DisplayLink Reveals New Details About Wireless VR Solution

Last week at GDC, DisplayLink was demonstrating the capabilities of its wireless technology in the upcoming HTC Vive Wireless Adapter. We stopped by the booth and took a few pictures, but we weren’t able to secure a demo. The DisplayLink representative we spoke to didn’t have much to say about its technology that we didn’t already write about last year, and they didn’t have anything to say about HTC’s adapter that we didn’t already know.

However, in an interview with Tested.com’s Norman Chan, Andy Davis, DisplayLink’s Marketing Director, revealed several details about the wireless system, including information about a new Intel-developed antenna system.

HTC’s Vive Wireless Adapter uses a combination of DisplayLink’s wireless video technology and Intel’s WiGig technology. That part isn’t news--we’ve known since Computex last year that these three companies are working together to create a wireless solution. However, they haven’t spoken much about the finer details of the system.

DisplayLink’s wireless XR platform is a combination of hardware and software that enables latency-free transmission of VR data signals. The wireless system uses DisplayLink’s DL8020 chips, which are capable of driving resolutions up to 4K. Davis also said that the system currently operates at 90Hz, but there is “loads of space” for higher refresh rate displays in the future. The DL8020 chips can interface with DisplayPort and HDMI (HTC’s solution offers both to support the Vive and Vive Pro HMDs), so companies can adapt it for any HMD.

Davis also explained that the DisplayLink wireless system does not restrict any of the features or the Vive headset. TPCast already offers a wireless solution, but the current generation device doesn’t support the microphone. DisplayLink’s system handles everything from the video signal, the audio signal, the sensor tracking data, and the microphone. It even supports the chaperone camera. 

Intel’s WiGig technology handles the wireless data transmission via a 60GHz direct line-of-sight signal. WiGig technology isn’t new, but Intel repurposed the technology for VR, which required redesigning the hardware. Davis explained that Intel created a new antenna system for wireless VR that enables an unobstructed line of sight to the head-mounted wireless VR adapter. The new WiGig antenna features 2m tether cable, which enables you to install it high on your wall or a stand.

WiGig technology offers high-bandwidth data transmission, but it isn’t designed to communicate with rapidly moving objects. Stationary devices can communicate over WiGig with predictable, steady bandwidth levels, but moving devices suffer from fluctuating signal strength. Davis described WiGig as being like a laser pointer that you can point directly, whereas he said WiFi is more like a torch that offers wide, imprecise coverage.

DisplayLink uses software codec to overcome the fluctuating bandwidth problem. Davis said that DisplayLink’s compression algorithm could dynamically adjust and compress the video signal in real-time to keep the signal within the bandwidth constraints at any given moment. The software accounts for color space, moving and stationary features, and image quality levels and pushes out the highest quality signal that it can. “The goal is to make it invisible to the user,” Davis told Chan.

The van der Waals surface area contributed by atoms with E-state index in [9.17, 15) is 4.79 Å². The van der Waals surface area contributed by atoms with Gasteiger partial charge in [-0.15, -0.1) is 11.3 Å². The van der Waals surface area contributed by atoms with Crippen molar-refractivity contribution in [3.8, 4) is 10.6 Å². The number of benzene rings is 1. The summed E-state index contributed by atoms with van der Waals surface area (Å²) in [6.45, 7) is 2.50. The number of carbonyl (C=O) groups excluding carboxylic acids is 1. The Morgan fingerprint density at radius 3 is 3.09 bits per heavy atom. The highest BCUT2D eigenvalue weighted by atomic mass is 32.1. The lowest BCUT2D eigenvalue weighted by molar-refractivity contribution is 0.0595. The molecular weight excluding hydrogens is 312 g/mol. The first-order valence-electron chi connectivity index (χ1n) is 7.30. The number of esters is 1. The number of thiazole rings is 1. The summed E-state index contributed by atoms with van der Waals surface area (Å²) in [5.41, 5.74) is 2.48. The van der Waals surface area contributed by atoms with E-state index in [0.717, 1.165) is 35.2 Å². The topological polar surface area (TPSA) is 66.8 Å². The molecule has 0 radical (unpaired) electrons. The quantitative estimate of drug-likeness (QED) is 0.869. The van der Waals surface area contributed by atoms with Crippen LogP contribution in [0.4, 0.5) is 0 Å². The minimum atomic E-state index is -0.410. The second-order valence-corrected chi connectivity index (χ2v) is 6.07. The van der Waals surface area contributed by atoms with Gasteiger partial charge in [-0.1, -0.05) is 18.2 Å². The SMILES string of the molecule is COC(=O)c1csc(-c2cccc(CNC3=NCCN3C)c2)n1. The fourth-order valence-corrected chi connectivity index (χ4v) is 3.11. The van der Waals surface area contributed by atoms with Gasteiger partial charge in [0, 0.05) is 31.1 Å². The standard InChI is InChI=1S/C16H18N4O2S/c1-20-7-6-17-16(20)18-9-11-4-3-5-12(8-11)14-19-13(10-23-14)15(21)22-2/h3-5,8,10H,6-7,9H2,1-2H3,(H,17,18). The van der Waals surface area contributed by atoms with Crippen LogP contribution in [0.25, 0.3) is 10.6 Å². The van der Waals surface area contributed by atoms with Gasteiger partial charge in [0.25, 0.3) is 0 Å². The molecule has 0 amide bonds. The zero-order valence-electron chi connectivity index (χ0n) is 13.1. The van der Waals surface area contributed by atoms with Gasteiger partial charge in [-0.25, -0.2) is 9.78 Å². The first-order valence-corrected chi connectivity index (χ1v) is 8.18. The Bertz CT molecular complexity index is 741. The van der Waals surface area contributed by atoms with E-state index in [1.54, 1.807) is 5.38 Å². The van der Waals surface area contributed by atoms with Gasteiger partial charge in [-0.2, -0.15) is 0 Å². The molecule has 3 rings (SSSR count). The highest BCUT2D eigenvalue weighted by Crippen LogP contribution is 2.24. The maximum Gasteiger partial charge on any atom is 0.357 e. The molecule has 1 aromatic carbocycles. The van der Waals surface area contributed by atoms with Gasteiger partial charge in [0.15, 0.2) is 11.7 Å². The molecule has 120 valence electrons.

A Closer Look At The Adapter

We didn’t get a chance to try the Vive wireless adapter at GDC, but we did get a closer look at the hardware, which shed some light on some of its features.

The unit attaches to the top Velcro strap of the Vive or Vive Pro HMD and features two antennas that stick on either side. The ends of the antennas feature Vive logos that illuminate when the device is powered up.

We don’t know if the cables are included, but the headset we looked at featured a short data cable that tethers the receiver to the HMD. The Vive Pro has a proprietary data cable, which leads us to believe the short cable would come with the wireless adapter.

The adapter includes HDMI and DisplayPort interfaces so that you can plug either headset into the unit. With both connections present, it wouldn’t be difficult for HTC to add support for future HMDs either.

The receiver also features a USB 3.0 port, which is used to power the device. It’s not present in our pictures, but the USB cord attaches to a battery pack, which you can strap to your belt or put in your pocket while playing.

We’re still not sure when HTC plans to release the Vive Wireless Adapter, but we expect to learn more about it in the coming months. HTC said the device would be available this summer. We’re eager to get our hands on one to run it through its paces. Though, we’re not so eager to find out the price. With HTC’s recent track record of setting high prices for VR hardware, we don’t expect the wireless system to carry a bargain price tag.

Update, 4/4/18, 2:30pm PT: Modified some language that unfairly portrayed DisplayLink's role in meeting with us at GDC.

 Kevin Carbotte is a contributing writer for Tom's Hardware who primarily covers VR and AR hardware. He has been writing for us for more than four years.